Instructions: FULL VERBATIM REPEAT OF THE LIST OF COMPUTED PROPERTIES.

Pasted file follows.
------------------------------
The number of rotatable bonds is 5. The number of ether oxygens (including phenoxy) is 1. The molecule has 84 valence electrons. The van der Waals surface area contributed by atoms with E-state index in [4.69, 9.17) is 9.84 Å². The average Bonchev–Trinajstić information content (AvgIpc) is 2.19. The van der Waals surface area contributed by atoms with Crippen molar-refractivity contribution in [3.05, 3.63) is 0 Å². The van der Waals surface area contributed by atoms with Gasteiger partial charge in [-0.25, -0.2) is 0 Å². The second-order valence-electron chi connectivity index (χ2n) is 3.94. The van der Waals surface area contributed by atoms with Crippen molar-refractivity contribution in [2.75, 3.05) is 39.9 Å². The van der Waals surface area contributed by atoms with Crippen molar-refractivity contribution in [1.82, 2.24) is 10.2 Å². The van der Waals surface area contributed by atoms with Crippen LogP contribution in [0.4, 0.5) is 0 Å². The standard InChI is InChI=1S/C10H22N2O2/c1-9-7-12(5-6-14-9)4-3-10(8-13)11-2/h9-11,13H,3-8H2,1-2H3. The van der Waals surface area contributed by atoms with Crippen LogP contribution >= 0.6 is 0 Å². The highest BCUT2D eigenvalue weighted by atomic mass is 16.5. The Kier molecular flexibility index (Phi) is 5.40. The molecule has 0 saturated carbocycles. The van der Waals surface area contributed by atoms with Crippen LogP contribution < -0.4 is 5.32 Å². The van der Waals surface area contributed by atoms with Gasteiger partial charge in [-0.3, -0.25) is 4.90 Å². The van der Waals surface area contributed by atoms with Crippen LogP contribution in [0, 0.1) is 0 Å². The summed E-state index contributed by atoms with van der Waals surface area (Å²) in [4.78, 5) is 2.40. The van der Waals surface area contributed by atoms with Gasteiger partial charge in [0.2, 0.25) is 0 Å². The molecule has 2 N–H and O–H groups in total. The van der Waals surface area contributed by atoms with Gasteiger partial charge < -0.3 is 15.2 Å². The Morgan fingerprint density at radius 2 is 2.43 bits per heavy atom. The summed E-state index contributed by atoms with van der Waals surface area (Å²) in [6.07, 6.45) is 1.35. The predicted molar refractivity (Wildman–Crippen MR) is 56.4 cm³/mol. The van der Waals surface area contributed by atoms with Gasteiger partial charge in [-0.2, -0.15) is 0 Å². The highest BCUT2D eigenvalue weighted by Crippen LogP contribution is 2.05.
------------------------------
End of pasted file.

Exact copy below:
The number of rotatable bonds is 5. The number of ether oxygens (including phenoxy) is 1. The molecule has 84 valence electrons. The van der Waals surface area contributed by atoms with E-state index in [4.69, 9.17) is 9.84 Å². The average Bonchev–Trinajstić information content (AvgIpc) is 2.19. The van der Waals surface area contributed by atoms with Crippen molar-refractivity contribution in [3.05, 3.63) is 0 Å². The van der Waals surface area contributed by atoms with Gasteiger partial charge in [-0.25, -0.2) is 0 Å². The second-order valence-electron chi connectivity index (χ2n) is 3.94. The van der Waals surface area contributed by atoms with Crippen molar-refractivity contribution in [2.75, 3.05) is 39.9 Å². The van der Waals surface area contributed by atoms with Crippen molar-refractivity contribution in [1.82, 2.24) is 10.2 Å². The van der Waals surface area contributed by atoms with Crippen LogP contribution in [0.4, 0.5) is 0 Å². The standard InChI is InChI=1S/C10H22N2O2/c1-9-7-12(5-6-14-9)4-3-10(8-13)11-2/h9-11,13H,3-8H2,1-2H3. The van der Waals surface area contributed by atoms with Crippen LogP contribution >= 0.6 is 0 Å². The highest BCUT2D eigenvalue weighted by atomic mass is 16.5. The Kier molecular flexibility index (Phi) is 5.40. The molecule has 0 saturated carbocycles. The van der Waals surface area contributed by atoms with Crippen LogP contribution < -0.4 is 5.32 Å². The van der Waals surface area contributed by atoms with Gasteiger partial charge in [-0.3, -0.25) is 4.90 Å². The van der Waals surface area contributed by atoms with Crippen LogP contribution in [0, 0.1) is 0 Å². The summed E-state index contributed by atoms with van der Waals surface area (Å²) in [4.78, 5) is 2.40. The van der Waals surface area contributed by atoms with Gasteiger partial charge in [0.2, 0.25) is 0 Å². The molecule has 2 N–H and O–H groups in total. The van der Waals surface area contributed by atoms with Gasteiger partial charge < -0.3 is 15.2 Å². The Morgan fingerprint density at radius 2 is 2.43 bits per heavy atom. The summed E-state index contributed by atoms with van der Waals surface area (Å²) in [6.07, 6.45) is 1.35. The predicted molar refractivity (Wildman–Crippen MR) is 56.4 cm³/mol. The van der Waals surface area contributed by atoms with Gasteiger partial charge in [-0.2, -0.15) is 0 Å². The highest BCUT2D eigenvalue weighted by Crippen LogP contribution is 2.05.